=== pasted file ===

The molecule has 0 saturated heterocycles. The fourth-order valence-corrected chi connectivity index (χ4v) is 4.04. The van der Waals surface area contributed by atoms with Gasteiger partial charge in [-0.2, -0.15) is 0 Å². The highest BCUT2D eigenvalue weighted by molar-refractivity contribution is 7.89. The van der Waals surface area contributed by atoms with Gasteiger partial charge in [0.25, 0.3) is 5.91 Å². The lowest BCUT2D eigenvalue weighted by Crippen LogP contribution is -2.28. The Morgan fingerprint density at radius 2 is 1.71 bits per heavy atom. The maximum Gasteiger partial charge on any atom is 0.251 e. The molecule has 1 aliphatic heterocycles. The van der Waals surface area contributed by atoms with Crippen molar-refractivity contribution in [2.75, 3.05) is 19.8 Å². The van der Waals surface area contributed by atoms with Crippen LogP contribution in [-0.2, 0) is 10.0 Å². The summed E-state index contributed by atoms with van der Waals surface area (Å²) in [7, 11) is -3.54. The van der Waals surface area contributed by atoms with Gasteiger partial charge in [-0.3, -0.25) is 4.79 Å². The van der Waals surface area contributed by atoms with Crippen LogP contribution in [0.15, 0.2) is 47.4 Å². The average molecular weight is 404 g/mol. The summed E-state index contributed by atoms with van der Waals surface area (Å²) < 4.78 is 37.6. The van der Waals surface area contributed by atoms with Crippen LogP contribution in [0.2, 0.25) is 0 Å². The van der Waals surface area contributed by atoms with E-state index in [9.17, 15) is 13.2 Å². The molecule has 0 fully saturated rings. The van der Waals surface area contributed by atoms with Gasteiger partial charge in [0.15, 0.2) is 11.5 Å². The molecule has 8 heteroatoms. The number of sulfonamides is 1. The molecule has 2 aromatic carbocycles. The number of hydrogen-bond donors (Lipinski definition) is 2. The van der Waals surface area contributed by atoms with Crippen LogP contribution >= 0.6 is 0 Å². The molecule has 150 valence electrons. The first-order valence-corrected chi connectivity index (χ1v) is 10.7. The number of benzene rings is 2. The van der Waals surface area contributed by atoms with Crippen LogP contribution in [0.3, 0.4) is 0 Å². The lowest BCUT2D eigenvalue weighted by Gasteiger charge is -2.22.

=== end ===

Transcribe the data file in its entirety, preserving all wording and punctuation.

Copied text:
The molecule has 0 saturated heterocycles. The fourth-order valence-corrected chi connectivity index (χ4v) is 4.04. The van der Waals surface area contributed by atoms with Gasteiger partial charge in [-0.2, -0.15) is 0 Å². The highest BCUT2D eigenvalue weighted by molar-refractivity contribution is 7.89. The van der Waals surface area contributed by atoms with Gasteiger partial charge in [0.25, 0.3) is 5.91 Å². The lowest BCUT2D eigenvalue weighted by Crippen LogP contribution is -2.28. The Morgan fingerprint density at radius 2 is 1.71 bits per heavy atom. The maximum Gasteiger partial charge on any atom is 0.251 e. The molecule has 1 aliphatic heterocycles. The van der Waals surface area contributed by atoms with Crippen molar-refractivity contribution in [2.75, 3.05) is 19.8 Å². The van der Waals surface area contributed by atoms with Crippen LogP contribution in [-0.2, 0) is 10.0 Å². The summed E-state index contributed by atoms with van der Waals surface area (Å²) in [7, 11) is -3.54. The van der Waals surface area contributed by atoms with Gasteiger partial charge in [-0.3, -0.25) is 4.79 Å². The van der Waals surface area contributed by atoms with Crippen LogP contribution in [0.15, 0.2) is 47.4 Å². The average molecular weight is 404 g/mol. The summed E-state index contributed by atoms with van der Waals surface area (Å²) < 4.78 is 37.6. The van der Waals surface area contributed by atoms with Crippen LogP contribution in [0.2, 0.25) is 0 Å². The van der Waals surface area contributed by atoms with E-state index in [9.17, 15) is 13.2 Å². The molecule has 0 fully saturated rings. The van der Waals surface area contributed by atoms with Gasteiger partial charge in [0.15, 0.2) is 11.5 Å². The molecule has 8 heteroatoms. The number of sulfonamides is 1. The molecule has 2 aromatic carbocycles. The number of hydrogen-bond donors (Lipinski definition) is 2. The van der Waals surface area contributed by atoms with Crippen LogP contribution >= 0.6 is 0 Å². The molecule has 150 valence electrons. The first-order valence-corrected chi connectivity index (χ1v) is 10.7. The number of benzene rings is 2. The van der Waals surface area contributed by atoms with Crippen LogP contribution in [0.3, 0.4) is 0 Å². The lowest BCUT2D eigenvalue weighted by Gasteiger charge is -2.22.